Waston Evaluation In The SpotlightJuly 14th, 2014
Tampa Bay had a healthy, young Dekoda Watson eager to be re-signed to the Lovie Smith regime this offseason. Watson had established himself in the NFL as an extremely strong special teams player, an elite athlete who also was a solid backup linebacker with pass rush skills off the edge.
Given that Lovie Smith openly craves speed and athleticism in his linebackers, it seemed a no-brainer that Watson would return at the modest salary he deserved.
But Watson is no longer a Buccaneer. Very interestingly, Jaguars head coach Gus Bradley, the former Bucs linebackers coach under Monte Kiffin, snatched up Watson for not only a major role, but one unique to the NFL in his 4-3 defense.
You can read all about the “Otto” linebacker position here, via jacksonville.com.
The Otto position requires Watson to line up closer to the line of scrimmage. The Jaguars envision the position giving the defense a better presence in stopping the run and generating a pass rush.
Watson was asked to rush 28 times last season for the Buccaneers and recorded a sack and forced fumble in those attempts.
“Dekoda is very explosive,” [Jags linebackers coach] Saleh said. “He’s got a very unique ability to rush the passer as the outside linebacker. From that standpoint, his ability to use his strength and heavy hands to set the edge, plus his ability to rush the passer and his understanding of coverage expands what a traditional outside linebacker would do. So that’s what makes this Otto position unique. We’re going to ask him to do more than what a traditional outside linebacker would do. He has a unique set of skills that applies to all of it, and we’re trying to maximize the best things he does.”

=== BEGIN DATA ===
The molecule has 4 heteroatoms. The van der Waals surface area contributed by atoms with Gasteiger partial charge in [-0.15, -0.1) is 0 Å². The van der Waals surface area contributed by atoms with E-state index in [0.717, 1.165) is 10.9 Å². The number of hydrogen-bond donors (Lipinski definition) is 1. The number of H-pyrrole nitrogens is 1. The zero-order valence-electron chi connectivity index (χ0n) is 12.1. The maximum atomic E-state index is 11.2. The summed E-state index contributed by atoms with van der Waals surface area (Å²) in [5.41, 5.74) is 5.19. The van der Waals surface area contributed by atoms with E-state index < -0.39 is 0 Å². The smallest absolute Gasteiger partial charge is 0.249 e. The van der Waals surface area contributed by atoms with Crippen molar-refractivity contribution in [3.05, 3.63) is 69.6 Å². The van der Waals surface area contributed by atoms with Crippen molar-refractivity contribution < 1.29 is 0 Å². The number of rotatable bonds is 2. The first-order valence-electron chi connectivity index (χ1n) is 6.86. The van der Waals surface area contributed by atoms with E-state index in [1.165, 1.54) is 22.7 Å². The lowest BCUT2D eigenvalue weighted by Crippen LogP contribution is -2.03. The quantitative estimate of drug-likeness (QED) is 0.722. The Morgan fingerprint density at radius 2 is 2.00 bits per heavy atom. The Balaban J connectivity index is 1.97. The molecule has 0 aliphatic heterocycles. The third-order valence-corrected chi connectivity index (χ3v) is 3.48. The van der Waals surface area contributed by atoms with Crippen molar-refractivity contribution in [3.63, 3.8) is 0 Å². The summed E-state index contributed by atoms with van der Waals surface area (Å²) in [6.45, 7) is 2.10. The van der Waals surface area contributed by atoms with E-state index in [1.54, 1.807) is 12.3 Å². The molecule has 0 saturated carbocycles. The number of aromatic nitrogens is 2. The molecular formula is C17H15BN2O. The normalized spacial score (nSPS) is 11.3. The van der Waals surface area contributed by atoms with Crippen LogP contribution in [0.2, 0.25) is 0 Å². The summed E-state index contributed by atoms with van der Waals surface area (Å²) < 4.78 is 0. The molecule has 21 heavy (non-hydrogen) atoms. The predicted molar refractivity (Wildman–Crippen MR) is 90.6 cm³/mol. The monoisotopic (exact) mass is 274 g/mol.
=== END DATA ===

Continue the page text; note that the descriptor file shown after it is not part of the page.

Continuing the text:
Bradley’s pitch of how Watson would be used in the evolution of his defense played a major role in him deciding to sign with the Jaguars.
Joe’s not saying the Bucs should have re-signed Watson. Hey, if Lovie Smith didn’t want him, or didn’t think he was the “value” the team sought at $2 million per season, so be it. But it’s intriguing that a guy like Bradley, who was groomed in the Tampa-2 and helped craft and lead two top-10-ranked Seattle defenses as their coordinator (2010-2012), craved Watson.
Watson was a high work ethic guy in Tampa and often was involved when the Bucs sought player volunteers for community events. So there were no evident off-field issues.
It’ll be intriguing to see how Watson performs in Jacksonville, especially as a pass rusher. But Joe’s more curious to see how/if the Bucs can replace him on special teams.
Tampa Bay’s special teams were solid last year but they lost plenty of good special teams performers in Watson, Adam Hayward, Brian Leonard, Erik Lorig and others. It’s unclear who will fill those shoes.